Santi simultaneously rebuilds his shoulder and his house
Most people in Northern Illinois will remember the winter of 2011 for the Ground Hog Day blizzard. Tony Santi, founder and president of J2 Santi, Inc. custom homebuilding, youth athletic coach and weekend athlete from Western Springs, Ill., recalls it differently. In January that year, Santi slipped on his icy sidewalk. “I reached back to brace myself with my free hand and the next thing I knew I was on the ground. I thought I had broken my arm, but I dislocated my right shoulder,” explained Santi. “So, I crawled back into the house and called Dr. Steven Chudik.” Dr. Chudik, an orthopaedic surgeon and sports medicine physician with the Steven Chudik Shoulder and Knee Injury Clinic in Westmont, Ill., reduced Santi’s shoulder and recommended he schedule a follow-up clinic appointment.
According to Santi, his shoulder problem actually began 20 years earlier when he partially tore his rotator cuff while playing basketball. Because the injury did not adversely slow him down, Santi delayed treatment and only had physical therapy for his injury. “I knew my arm was weak when I worked out, but I was able to do everything I needed. I didn’t see the need for surgery,” Santi said. With his new injury, Santi opted to try physical therapy first. “Retrospectively, I should have done something sooner,” he added.
After three months of physical therapy, Santi tried to play recreational sports, but couldn’t. “I could barely raise my arm. I had no strength. I knew if I ever wanted to play competitively again, I needed to see Dr. Chudik and hear my options, Santi said.”
“After reviewing Tony Santi’s MRI, I recommended surgery because in terms of injury severity, his was the worst possible. It involved all four rotator cuff tendons and his biceps tendon,” said Dr. Chudik. “Typically an injury of that magnitude is considered irreparable, but because he was so young I had to try and repair what I could. His prognosis for returning to an active lifestyle, let alone throwing and shooting activities, was poor,” he explained.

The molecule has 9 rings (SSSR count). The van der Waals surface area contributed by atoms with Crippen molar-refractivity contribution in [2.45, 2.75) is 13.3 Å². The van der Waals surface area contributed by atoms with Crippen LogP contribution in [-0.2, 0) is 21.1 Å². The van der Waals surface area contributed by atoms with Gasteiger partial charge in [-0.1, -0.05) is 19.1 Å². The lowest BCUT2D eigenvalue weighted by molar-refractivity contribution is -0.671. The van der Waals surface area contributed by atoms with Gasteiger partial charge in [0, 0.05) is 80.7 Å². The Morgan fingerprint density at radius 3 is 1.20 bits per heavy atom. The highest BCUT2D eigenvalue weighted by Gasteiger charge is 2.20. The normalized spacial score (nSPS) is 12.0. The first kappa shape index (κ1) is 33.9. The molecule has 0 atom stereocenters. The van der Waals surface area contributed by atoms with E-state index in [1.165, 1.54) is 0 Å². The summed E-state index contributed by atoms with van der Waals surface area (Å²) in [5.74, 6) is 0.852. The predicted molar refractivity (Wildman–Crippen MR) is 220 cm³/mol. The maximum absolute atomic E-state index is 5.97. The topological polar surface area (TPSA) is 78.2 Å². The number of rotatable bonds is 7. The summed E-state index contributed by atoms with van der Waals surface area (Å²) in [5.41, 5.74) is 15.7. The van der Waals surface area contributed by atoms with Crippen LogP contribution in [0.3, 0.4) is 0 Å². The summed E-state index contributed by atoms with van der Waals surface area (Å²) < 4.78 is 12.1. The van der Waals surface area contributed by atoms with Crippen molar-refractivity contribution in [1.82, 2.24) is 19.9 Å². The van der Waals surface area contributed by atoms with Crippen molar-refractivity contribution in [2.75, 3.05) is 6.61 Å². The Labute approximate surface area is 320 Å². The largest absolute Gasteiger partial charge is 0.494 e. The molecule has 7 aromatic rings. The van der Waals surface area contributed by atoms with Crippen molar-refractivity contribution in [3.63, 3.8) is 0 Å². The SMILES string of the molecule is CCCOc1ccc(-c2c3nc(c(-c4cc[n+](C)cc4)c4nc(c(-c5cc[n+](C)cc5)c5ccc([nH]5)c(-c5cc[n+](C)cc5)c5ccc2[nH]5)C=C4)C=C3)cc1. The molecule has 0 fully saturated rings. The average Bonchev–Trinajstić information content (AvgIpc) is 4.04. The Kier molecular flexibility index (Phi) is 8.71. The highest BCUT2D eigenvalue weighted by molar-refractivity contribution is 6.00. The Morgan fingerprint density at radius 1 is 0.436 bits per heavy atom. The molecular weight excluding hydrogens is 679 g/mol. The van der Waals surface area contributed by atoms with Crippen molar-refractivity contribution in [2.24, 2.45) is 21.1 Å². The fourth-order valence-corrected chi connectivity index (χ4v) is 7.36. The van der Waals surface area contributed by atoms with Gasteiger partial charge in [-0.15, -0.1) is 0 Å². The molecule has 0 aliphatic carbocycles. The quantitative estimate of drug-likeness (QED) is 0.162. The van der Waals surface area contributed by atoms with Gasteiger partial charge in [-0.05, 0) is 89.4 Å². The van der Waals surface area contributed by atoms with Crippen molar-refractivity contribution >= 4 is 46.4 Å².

Santi’s arthroscopic rotator cuff surgery, normally a two-hour procedure, took more than four hours because
of the extensive scaring and extreme retraction of the rotator cuff. “I basically rebuilt his shoulder,” said
Dr. Chudik. “Technically I was able to repair everything, but questions remained about whether it would heal completely and how much function would return.”
Not one to shirk challenges, Santi began physical therapy within days of his surgery and an addition on his home. “I figured as long as I was going to be home it would be a good time to do the addition,” Santi said. “So, three days a week for five months I went to physical therapy and then home to oversee the construction of our addition. This rehabilitation was much more difficult than my earlier ones, but I didn’t cut any corners. I took my rehabilitation seriously and did as much as I could—and then some, he added.”
Less than a year after surgery, Santi is playing basketball, Ultimate Frisbee, catch with his children and in better shape than he has ever been. “Tony Santi is a testament to dedication and determination,” said Dr. Chudik. “Most would not be able to recover as well as he did after such a severe injury and big surgery. It is important to take care of injuries when they occur—do not wait. Most injuries only get worse with time.”